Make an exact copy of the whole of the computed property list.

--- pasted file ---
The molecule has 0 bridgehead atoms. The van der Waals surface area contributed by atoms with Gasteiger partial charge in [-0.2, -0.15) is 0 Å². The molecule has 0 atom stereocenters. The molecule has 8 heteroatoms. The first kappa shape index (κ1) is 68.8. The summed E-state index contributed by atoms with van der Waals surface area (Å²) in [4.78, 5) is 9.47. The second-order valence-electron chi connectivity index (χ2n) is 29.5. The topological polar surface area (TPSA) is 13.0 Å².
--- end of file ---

The molecule has 0 bridgehead atoms. The van der Waals surface area contributed by atoms with Gasteiger partial charge in [-0.2, -0.15) is 0 Å². The molecule has 0 atom stereocenters. The molecule has 8 heteroatoms. The first kappa shape index (κ1) is 68.8. The summed E-state index contributed by atoms with van der Waals surface area (Å²) in [4.78, 5) is 9.47. The second-order valence-electron chi connectivity index (χ2n) is 29.5. The topological polar surface area (TPSA) is 13.0 Å².